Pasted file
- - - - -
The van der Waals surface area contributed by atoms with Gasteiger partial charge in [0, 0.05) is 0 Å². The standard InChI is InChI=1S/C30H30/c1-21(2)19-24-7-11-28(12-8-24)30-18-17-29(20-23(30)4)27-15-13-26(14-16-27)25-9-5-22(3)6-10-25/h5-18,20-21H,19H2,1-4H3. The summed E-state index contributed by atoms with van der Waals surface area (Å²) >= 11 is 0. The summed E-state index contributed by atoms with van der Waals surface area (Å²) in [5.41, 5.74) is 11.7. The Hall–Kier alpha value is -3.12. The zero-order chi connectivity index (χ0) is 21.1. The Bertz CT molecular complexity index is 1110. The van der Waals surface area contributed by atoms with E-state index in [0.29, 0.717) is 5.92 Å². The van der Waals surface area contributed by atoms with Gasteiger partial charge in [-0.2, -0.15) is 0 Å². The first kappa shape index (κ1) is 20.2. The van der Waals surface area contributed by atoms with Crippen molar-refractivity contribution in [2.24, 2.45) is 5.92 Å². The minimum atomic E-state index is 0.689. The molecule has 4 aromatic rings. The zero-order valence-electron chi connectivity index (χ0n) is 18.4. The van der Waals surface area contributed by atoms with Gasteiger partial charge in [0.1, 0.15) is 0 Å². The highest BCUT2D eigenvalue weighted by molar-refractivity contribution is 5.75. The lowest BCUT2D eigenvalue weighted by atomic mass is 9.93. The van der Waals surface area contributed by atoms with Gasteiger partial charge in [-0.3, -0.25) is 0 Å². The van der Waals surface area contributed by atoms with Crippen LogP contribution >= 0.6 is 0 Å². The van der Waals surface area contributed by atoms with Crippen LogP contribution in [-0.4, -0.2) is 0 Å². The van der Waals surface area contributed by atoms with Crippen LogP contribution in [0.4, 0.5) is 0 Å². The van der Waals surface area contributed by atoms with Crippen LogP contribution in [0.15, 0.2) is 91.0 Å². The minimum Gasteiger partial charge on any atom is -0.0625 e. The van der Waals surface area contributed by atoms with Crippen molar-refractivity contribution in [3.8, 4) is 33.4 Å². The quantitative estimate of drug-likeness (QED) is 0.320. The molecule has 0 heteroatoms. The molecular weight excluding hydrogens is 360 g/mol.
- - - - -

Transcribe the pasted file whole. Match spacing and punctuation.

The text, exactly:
The van der Waals surface area contributed by atoms with Gasteiger partial charge in [0, 0.05) is 0 Å². The standard InChI is InChI=1S/C30H30/c1-21(2)19-24-7-11-28(12-8-24)30-18-17-29(20-23(30)4)27-15-13-26(14-16-27)25-9-5-22(3)6-10-25/h5-18,20-21H,19H2,1-4H3. The summed E-state index contributed by atoms with van der Waals surface area (Å²) >= 11 is 0. The summed E-state index contributed by atoms with van der Waals surface area (Å²) in [5.41, 5.74) is 11.7. The Hall–Kier alpha value is -3.12. The zero-order chi connectivity index (χ0) is 21.1. The Bertz CT molecular complexity index is 1110. The van der Waals surface area contributed by atoms with E-state index in [0.29, 0.717) is 5.92 Å². The van der Waals surface area contributed by atoms with Gasteiger partial charge in [-0.2, -0.15) is 0 Å². The first kappa shape index (κ1) is 20.2. The van der Waals surface area contributed by atoms with Crippen molar-refractivity contribution in [2.24, 2.45) is 5.92 Å². The minimum atomic E-state index is 0.689. The molecule has 4 aromatic rings. The zero-order valence-electron chi connectivity index (χ0n) is 18.4. The van der Waals surface area contributed by atoms with Gasteiger partial charge in [0.1, 0.15) is 0 Å². The highest BCUT2D eigenvalue weighted by molar-refractivity contribution is 5.75. The lowest BCUT2D eigenvalue weighted by atomic mass is 9.93. The van der Waals surface area contributed by atoms with Gasteiger partial charge in [-0.3, -0.25) is 0 Å². The van der Waals surface area contributed by atoms with Crippen LogP contribution >= 0.6 is 0 Å². The van der Waals surface area contributed by atoms with Crippen LogP contribution in [-0.4, -0.2) is 0 Å². The van der Waals surface area contributed by atoms with Crippen LogP contribution in [0.4, 0.5) is 0 Å². The van der Waals surface area contributed by atoms with Crippen LogP contribution in [0.15, 0.2) is 91.0 Å². The minimum Gasteiger partial charge on any atom is -0.0625 e. The van der Waals surface area contributed by atoms with Crippen molar-refractivity contribution in [3.8, 4) is 33.4 Å². The quantitative estimate of drug-likeness (QED) is 0.320. The molecule has 0 heteroatoms. The molecular weight excluding hydrogens is 360 g/mol.